The massive fire on board the container ship Sea Elegance, lying off Durban, was probably caused by an explosion in a 20-ton container of undeclared hazardous cargo that self-ignited, the South African Maritime Safety Authority (Samsa) said on Tuesday.
Samsa's Bill Dernier said it appeared that the crew of the Singapore-based container ship had been unaware they were carrying hazardous cargo.
He said the fire, which started on Saturday, was still smouldering, but under control.
"The fire started in a container in the lower part of the hold. We're convinced it was caused by an explosion of hazardous cargo that was not properly declared," Dernier said.
The container held tons of calcium hypochlorite, classed as category five in the International Maritime Organisation's dangerous goods code.
Category one is the least hazardous and category 10 the most hazardous. In terms of international maritime law, hazardous cargo has to be declared, specially packed and correctly stowed to reduce risk to crew and the vessel.
"We're told that calcium hypochlorite is liable to decompose at elevated temperatures which may lead to fire or an explosion. This container was stored right next to the engine room bulkhead, which is a hotspot and where it should not have been.
"It was stored next to a herbicide, Atrazine. When the container exploded, it may have opened up the Atrazine container, which burns like nobody's business. There were also rolls of paper, tyres and plastic in number six hold," Dernier said.
He said when Samsa officials investigated the fire, they had read the ship's manifest, which showed no hazardous cargo.
The officials then called for the ship's packaging declaration, which showed that it was carrying a container of calcium hypochlorite. It appears that this had not been declared as hazardous cargo.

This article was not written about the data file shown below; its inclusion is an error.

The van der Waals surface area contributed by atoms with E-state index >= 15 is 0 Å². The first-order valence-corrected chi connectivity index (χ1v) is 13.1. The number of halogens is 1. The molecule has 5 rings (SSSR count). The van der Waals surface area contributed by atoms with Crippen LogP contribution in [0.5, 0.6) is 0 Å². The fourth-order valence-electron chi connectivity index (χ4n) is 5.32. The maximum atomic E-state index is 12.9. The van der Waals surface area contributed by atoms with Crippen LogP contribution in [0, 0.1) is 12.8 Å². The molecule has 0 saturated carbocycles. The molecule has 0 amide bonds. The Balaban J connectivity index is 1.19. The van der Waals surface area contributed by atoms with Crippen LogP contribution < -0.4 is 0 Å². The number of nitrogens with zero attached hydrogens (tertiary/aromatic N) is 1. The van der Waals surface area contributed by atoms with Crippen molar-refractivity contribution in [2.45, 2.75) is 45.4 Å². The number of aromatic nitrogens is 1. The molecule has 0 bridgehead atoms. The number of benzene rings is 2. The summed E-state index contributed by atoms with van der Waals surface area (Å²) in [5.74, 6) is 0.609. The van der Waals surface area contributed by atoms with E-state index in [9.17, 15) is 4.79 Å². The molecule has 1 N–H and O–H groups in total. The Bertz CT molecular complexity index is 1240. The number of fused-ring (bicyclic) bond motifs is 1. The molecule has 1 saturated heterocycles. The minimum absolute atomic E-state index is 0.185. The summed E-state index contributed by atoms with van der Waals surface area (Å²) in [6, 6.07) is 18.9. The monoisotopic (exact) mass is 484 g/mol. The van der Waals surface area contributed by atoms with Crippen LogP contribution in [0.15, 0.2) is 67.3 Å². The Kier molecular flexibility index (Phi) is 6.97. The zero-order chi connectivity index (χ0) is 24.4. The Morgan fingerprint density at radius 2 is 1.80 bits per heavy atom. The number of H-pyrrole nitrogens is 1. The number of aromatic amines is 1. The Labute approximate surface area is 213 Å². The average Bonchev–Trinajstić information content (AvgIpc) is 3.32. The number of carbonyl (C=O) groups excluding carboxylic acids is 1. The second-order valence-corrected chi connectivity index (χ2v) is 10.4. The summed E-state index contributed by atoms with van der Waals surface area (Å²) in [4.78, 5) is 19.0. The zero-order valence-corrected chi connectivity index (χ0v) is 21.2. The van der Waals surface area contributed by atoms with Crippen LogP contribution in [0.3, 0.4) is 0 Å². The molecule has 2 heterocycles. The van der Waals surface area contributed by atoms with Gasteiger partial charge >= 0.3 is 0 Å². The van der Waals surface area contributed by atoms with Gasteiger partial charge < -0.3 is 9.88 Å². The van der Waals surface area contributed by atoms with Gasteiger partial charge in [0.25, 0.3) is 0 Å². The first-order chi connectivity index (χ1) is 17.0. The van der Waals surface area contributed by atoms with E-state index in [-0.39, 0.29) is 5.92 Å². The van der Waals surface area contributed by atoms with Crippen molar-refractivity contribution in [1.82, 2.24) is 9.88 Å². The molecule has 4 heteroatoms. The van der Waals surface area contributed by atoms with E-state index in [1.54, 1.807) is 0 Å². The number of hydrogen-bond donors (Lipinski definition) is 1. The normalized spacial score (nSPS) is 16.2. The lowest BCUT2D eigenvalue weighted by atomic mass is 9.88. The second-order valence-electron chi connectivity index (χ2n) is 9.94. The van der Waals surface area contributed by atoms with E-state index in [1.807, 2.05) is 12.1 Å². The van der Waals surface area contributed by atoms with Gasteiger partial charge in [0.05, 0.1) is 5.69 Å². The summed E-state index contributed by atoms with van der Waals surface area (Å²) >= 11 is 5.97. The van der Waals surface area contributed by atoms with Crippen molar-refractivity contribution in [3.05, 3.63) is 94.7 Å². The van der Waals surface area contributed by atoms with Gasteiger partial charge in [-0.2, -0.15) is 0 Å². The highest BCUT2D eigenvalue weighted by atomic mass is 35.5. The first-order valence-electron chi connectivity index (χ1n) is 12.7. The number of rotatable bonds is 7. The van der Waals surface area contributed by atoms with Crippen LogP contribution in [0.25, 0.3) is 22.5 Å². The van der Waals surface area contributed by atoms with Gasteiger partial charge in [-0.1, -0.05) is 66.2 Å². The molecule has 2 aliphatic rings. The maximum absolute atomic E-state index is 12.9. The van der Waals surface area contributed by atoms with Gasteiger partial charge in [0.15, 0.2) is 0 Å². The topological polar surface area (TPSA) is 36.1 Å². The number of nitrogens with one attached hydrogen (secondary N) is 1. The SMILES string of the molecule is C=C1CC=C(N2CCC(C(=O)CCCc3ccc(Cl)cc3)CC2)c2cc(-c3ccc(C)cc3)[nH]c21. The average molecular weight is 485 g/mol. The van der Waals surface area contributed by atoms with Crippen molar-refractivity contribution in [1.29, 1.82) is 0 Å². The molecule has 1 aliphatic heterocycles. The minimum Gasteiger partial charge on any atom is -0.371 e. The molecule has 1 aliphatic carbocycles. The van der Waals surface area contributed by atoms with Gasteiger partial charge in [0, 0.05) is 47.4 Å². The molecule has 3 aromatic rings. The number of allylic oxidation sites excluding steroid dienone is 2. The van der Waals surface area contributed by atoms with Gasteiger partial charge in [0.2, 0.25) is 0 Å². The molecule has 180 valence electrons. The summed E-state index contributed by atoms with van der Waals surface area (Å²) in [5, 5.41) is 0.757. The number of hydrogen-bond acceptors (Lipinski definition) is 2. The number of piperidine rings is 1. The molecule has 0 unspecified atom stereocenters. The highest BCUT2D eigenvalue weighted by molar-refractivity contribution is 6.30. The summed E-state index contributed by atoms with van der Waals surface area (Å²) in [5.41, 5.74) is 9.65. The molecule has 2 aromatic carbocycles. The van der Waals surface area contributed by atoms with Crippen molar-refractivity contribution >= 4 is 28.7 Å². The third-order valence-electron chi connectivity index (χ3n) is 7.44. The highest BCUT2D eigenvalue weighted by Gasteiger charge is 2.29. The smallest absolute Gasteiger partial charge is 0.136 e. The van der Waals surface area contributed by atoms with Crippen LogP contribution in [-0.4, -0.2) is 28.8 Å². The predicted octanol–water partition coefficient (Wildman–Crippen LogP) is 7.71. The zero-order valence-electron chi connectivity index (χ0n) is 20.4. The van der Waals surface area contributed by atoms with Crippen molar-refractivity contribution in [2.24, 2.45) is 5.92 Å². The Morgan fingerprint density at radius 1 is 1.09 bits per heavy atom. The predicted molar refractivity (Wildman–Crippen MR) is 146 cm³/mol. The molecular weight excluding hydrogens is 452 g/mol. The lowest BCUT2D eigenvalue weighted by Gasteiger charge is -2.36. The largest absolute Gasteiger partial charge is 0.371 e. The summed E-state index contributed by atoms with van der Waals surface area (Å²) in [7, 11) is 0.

"As far as the ship's crew was concerned, they had loaded general cargo only."
Dernier said Samsa was conducting a preliminary investigation into the fire because a Sri Lankan crew member, MMK Senanayake, had gone missing in the blaze and was presumed dead. The other 23 crew have all been accounted for.
Gareth Hughes of Foreshore Shipping in Durban, agents for the vessel, said on Tuesday his company had been instructed by the ship's owners not to comment on the cause of the fire. He had also been instructed not to name the ship's owners.
The ship is at anchor off Durban, attended by Smit Marine's John Ross tug. She will not be allowed into port until the authorities are satisfied she poses no risk, Dernier said.
The fire had not caused any pollution or oil spills.
Environment Minister Valli Moosa condemned the non-declaration of hazardous cargo, which could have a serious impact on people and the marine environment. - Environment Writer